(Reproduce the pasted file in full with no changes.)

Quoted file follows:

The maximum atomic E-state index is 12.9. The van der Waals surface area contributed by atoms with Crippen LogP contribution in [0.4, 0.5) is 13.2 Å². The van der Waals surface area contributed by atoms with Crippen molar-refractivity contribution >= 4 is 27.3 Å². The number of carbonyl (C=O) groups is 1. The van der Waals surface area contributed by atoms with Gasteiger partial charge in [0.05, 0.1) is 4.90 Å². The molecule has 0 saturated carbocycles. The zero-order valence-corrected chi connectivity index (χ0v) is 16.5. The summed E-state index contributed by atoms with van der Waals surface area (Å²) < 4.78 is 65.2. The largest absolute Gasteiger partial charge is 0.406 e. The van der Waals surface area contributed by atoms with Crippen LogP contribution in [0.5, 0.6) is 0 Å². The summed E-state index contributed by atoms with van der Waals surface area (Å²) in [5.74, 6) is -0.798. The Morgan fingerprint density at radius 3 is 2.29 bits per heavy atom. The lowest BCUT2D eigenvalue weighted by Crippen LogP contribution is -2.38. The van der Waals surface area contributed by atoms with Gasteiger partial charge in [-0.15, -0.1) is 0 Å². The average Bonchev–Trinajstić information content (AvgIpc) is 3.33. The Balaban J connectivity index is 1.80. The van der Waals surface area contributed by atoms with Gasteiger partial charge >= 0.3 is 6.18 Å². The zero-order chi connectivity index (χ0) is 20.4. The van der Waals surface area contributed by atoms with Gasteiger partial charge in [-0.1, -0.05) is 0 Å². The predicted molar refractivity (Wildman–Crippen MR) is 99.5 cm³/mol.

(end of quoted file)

The maximum atomic E-state index is 12.9. The van der Waals surface area contributed by atoms with Crippen LogP contribution in [0.4, 0.5) is 13.2 Å². The van der Waals surface area contributed by atoms with Crippen molar-refractivity contribution >= 4 is 27.3 Å². The number of carbonyl (C=O) groups is 1. The van der Waals surface area contributed by atoms with Gasteiger partial charge in [0.05, 0.1) is 4.90 Å². The molecule has 0 saturated carbocycles. The zero-order valence-corrected chi connectivity index (χ0v) is 16.5. The summed E-state index contributed by atoms with van der Waals surface area (Å²) < 4.78 is 65.2. The largest absolute Gasteiger partial charge is 0.406 e. The van der Waals surface area contributed by atoms with Crippen LogP contribution in [0.5, 0.6) is 0 Å². The summed E-state index contributed by atoms with van der Waals surface area (Å²) in [5.74, 6) is -0.798. The Morgan fingerprint density at radius 3 is 2.29 bits per heavy atom. The lowest BCUT2D eigenvalue weighted by Crippen LogP contribution is -2.38. The van der Waals surface area contributed by atoms with Gasteiger partial charge in [-0.15, -0.1) is 0 Å². The average Bonchev–Trinajstić information content (AvgIpc) is 3.33. The Balaban J connectivity index is 1.80. The van der Waals surface area contributed by atoms with Gasteiger partial charge >= 0.3 is 6.18 Å². The zero-order chi connectivity index (χ0) is 20.4. The van der Waals surface area contributed by atoms with Gasteiger partial charge in [-0.1, -0.05) is 0 Å². The predicted molar refractivity (Wildman–Crippen MR) is 99.5 cm³/mol.